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County lifts residency restriction

Commission throws out policy that demanded public employees live and work among taxypayers
News Editor
   June 4, 2003 — Public workers employed by Jefferson County now have the freedom to live anywhere they choose, the commission ruled last week.
    The county will abandon its long-held residency requirement, but the commissioners agreed to maintain it for department heads, their highest-paid employees.
    The decision came Thursday after some lively discussion during the monthly department directors’ meeting, where one employee compared the residency requirement to the wall that once separated communist East Germany from West Germany.
    “It’s almost anti-American to say you have to live here,” Juvenile Department Director Matthew Birnie told the commissioners.
    The commissioners apparently heeded those sentiments, voting 3-0 to do away with the requirement, but not before hearing considerable discussion among their top employees.
    “The fact is I don’t want to play God with anybody,” Commission Chairman Walt Ponsford said.
    The residency requirement, intended to help retain qualified public employees by compelling them to live among the taxpayers who provide their salaries, has been the subject of controversy for some time.
    Some department heads said the residency rule had lost its purpose because it was not being enforced fairly.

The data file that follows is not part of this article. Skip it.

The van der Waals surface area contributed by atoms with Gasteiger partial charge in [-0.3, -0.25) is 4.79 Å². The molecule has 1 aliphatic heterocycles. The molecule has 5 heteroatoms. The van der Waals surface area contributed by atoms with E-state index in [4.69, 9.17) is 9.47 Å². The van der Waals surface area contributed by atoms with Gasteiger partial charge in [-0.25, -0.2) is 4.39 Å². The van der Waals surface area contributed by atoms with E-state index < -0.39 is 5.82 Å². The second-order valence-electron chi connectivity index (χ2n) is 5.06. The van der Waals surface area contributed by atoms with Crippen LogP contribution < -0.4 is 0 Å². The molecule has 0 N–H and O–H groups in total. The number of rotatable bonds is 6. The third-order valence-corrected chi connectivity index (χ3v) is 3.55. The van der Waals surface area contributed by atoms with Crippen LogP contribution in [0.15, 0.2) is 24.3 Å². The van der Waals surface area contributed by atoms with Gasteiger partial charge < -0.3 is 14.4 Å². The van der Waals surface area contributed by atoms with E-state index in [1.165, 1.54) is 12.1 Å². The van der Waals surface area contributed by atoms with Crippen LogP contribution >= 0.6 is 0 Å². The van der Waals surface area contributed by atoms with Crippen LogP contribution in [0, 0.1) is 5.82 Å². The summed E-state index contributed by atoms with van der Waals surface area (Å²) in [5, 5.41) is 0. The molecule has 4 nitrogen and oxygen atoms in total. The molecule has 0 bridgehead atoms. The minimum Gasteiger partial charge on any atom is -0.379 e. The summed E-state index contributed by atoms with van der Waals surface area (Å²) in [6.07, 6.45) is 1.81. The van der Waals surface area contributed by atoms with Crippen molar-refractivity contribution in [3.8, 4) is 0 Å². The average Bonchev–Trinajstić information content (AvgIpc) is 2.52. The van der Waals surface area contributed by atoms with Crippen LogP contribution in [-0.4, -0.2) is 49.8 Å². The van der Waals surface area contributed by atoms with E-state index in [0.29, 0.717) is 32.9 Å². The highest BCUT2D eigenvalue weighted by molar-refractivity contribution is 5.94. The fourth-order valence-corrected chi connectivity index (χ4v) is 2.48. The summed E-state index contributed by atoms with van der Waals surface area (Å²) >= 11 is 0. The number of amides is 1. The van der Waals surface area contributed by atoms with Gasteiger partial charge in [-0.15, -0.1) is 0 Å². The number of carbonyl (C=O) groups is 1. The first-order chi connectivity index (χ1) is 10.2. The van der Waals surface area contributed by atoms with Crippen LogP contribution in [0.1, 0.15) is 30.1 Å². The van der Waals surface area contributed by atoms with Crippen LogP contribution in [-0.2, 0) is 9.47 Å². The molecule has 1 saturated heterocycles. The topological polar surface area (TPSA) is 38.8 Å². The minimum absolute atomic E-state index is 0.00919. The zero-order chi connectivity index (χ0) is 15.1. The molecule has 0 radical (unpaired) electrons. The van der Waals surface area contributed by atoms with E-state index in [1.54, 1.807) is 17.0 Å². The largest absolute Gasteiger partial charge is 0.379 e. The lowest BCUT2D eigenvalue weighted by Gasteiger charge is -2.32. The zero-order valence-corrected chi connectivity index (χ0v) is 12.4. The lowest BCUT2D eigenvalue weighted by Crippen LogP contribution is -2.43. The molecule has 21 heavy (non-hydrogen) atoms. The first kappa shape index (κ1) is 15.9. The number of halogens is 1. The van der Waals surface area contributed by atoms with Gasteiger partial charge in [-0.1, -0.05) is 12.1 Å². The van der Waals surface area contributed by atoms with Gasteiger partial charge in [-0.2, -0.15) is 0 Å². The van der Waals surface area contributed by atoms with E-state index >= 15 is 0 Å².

Others complained it limited their ability to recruit top talent.
    Ten of the government’s roughly 180 employees have successfully received variances to live outside of Jefferson County, Human Resources Assistant Moira “Scottie” Miller said.
    Of those, three have not yet completed their probationary period. County Administrator Mike Morgan said the residency requirement might once have had a purpose, but that purpose had passed.
    “Anytime we grant a variance, we make it seem subjective,” Morgan said.
    Commissioner Bill Bellamy expressed similar sentiments concerning the process of granting exceptions.
    “We’re sticking our noses into people’s businesses,” he said.
    Jerry Street, director of the county’s health department, said lifting the requirement could greatly benefit public health.
    Some of his employees already have variances. Doing away with the residency will make it easier to recruit qualified employees, Street said.
    “Let’s face it, the professional pool is not here in Madras and Jefferson County,” he said.
    District Attorney Peter Deuel concurred, telling the story of an attorney who once called him after failing to show up for a job interview.
    “He said, ‘I just drove in and I couldn’t come to the interview,’” Deuel said, noting that the attorney realized he didn’t want to live in Madras.
    But some department heads raised concerns about lifting the requirement.
    Sheriff Jack Jones said he hoped county employees would chose not to invest in other communities “on the back of the taxpayers of Jefferson County.”
    “There’s something to be said about dancing with the girl that (brought) you,” Jones said. Nevertheless, Jones said he was confident deputies working for the sheriff’s office would not live elsewhere.
    Clint Jacks, director of the OSU Extension Office, said the county should still make an effort to hire employees who will be civically engaged with Jefferson County.
    “If we have two applicants that are equal, we need to take the one that’s going to live in the county,” Jacks said.
    Bellamy said qualified employees still will chase higher salaries in neighboring Deschutes County and elsewhere despite any residency requirement.
    Ponsford added that the commission’s goal should be to try to change that in a means other than compulsion.
    “I think our job is to make this county better so nobody goes south,” Ponsford said.